If you’re looking for an easy beginner scarf pattern, then this is the scarf for you! What I love about this pattern is that it allows new knitters to practice their purling (a lot) and it allows you to make a homemade gift quickly. I’ll post the pattern in a separate post!

I hope to finish one of these projects by next week! One will go as a gift and the other will go on Etsy. I’ll continue to add patterns on the blog.

 

 

 

Hello!

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Hello! I’ve never been the best at keeping a blog, but I’m going to try. My name is Rachel and I love to craft.

I’ve been knitting for the past two years. My favorite things to make are blankets, scarves and boot cuffs. I’m still learning how to master hats and headbands, and I just learned how to do socks.

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This is a blanket I recently completed. It’s my standard block design, which I’ll put up soon. Most of the blankets I make follow the block pattern but vary in length and weight.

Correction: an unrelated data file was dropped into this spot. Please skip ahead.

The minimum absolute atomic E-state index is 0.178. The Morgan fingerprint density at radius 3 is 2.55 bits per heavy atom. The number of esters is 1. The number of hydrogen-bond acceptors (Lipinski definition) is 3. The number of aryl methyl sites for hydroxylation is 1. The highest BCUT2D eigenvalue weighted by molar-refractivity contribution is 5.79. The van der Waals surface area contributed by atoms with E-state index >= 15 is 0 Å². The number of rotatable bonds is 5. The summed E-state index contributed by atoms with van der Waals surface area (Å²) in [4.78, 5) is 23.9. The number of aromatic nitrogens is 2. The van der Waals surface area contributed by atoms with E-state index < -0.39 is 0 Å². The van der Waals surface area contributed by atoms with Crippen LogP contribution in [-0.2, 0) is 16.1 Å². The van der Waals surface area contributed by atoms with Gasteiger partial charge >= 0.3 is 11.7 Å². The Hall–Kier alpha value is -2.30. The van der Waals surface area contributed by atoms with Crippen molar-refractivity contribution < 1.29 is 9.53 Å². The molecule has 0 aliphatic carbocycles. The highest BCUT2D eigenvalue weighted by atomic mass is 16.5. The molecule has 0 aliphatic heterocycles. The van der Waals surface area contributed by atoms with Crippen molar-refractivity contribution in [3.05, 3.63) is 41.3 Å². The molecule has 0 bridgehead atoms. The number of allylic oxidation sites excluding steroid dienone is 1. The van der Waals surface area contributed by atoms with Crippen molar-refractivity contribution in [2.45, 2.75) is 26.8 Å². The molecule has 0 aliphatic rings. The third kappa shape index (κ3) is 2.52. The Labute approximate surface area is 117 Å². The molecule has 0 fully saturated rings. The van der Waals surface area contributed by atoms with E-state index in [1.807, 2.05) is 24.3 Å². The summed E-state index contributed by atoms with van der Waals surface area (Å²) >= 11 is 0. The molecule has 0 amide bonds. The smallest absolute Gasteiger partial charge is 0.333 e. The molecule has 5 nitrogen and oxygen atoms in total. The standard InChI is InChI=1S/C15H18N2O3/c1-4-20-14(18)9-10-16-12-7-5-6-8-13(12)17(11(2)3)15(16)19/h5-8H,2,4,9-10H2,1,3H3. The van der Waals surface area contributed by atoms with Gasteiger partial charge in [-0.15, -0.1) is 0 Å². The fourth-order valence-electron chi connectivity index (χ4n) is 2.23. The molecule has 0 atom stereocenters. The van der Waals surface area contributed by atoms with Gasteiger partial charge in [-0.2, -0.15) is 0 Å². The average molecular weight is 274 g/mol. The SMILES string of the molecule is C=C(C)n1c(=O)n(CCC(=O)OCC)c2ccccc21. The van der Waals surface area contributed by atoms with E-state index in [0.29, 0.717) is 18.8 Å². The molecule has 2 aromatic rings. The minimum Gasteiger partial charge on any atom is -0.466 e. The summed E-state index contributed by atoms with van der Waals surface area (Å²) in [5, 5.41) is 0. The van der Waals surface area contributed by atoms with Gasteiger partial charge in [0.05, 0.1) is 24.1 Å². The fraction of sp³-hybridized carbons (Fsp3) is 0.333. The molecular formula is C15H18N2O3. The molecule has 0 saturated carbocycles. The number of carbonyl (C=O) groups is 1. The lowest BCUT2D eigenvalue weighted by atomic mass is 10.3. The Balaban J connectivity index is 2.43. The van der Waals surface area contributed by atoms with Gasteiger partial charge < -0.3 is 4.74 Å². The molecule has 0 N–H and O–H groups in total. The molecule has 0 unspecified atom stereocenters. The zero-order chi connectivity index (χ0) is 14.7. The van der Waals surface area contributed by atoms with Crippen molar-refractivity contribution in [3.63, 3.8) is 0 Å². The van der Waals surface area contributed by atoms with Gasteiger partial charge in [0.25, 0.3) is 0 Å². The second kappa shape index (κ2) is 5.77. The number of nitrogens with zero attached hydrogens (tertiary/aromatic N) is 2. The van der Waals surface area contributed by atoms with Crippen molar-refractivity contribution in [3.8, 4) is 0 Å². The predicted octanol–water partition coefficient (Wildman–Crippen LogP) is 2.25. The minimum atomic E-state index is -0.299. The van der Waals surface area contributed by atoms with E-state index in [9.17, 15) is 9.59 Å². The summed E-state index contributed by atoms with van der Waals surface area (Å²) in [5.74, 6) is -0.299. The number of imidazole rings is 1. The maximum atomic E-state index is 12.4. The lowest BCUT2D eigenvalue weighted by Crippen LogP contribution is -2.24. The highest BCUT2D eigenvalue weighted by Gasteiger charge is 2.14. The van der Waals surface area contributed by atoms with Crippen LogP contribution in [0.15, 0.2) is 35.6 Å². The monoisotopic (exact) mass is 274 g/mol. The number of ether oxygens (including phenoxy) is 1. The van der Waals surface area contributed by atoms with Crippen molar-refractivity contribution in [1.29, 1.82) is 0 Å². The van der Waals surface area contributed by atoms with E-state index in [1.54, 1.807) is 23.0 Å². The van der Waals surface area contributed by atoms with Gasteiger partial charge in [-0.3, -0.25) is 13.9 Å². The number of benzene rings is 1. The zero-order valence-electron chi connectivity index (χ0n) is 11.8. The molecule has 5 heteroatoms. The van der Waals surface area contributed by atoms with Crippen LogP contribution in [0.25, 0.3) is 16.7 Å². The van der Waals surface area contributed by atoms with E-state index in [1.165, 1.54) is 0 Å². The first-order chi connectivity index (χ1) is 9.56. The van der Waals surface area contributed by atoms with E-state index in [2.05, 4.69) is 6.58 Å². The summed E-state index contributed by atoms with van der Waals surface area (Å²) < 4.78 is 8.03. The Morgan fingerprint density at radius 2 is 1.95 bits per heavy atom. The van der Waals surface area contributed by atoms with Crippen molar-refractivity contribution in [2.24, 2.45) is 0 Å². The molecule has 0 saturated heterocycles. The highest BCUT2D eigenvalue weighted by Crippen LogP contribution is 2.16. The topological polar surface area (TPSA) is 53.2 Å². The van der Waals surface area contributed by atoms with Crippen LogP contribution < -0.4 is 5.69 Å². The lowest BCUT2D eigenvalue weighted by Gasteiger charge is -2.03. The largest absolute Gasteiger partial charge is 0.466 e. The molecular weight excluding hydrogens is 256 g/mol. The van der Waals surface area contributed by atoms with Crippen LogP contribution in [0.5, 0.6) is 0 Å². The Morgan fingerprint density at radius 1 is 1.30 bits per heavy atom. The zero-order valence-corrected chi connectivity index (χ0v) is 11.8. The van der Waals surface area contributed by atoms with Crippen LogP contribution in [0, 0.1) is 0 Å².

I also know how to crochet. I’m new to crochet, but I’m loving it so far. I consider it to be like free-hand knitting.

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I’m still learning how to do different patterns and tricks, but as I learn, I’ll share with all of you!

Sewing has become my new obsession. This past semester, I took a Costume Construction class and learned some of the basics. I’ve loved learning how to do different stitches and seams, and so I want to continue to learn by completing different projects!

For example, I love making scrunchies! We did this as a class project at first, but I recreated the pattern to fit both children and adults.

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And I also learned how to draft a pattern. So I recently made a Mountain Pillow.

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My goal for this year (and this blog) is to continue to build upon my skills, make crafts for others and help others learn to create cool things! Here’s to a new year, new blog and crafting!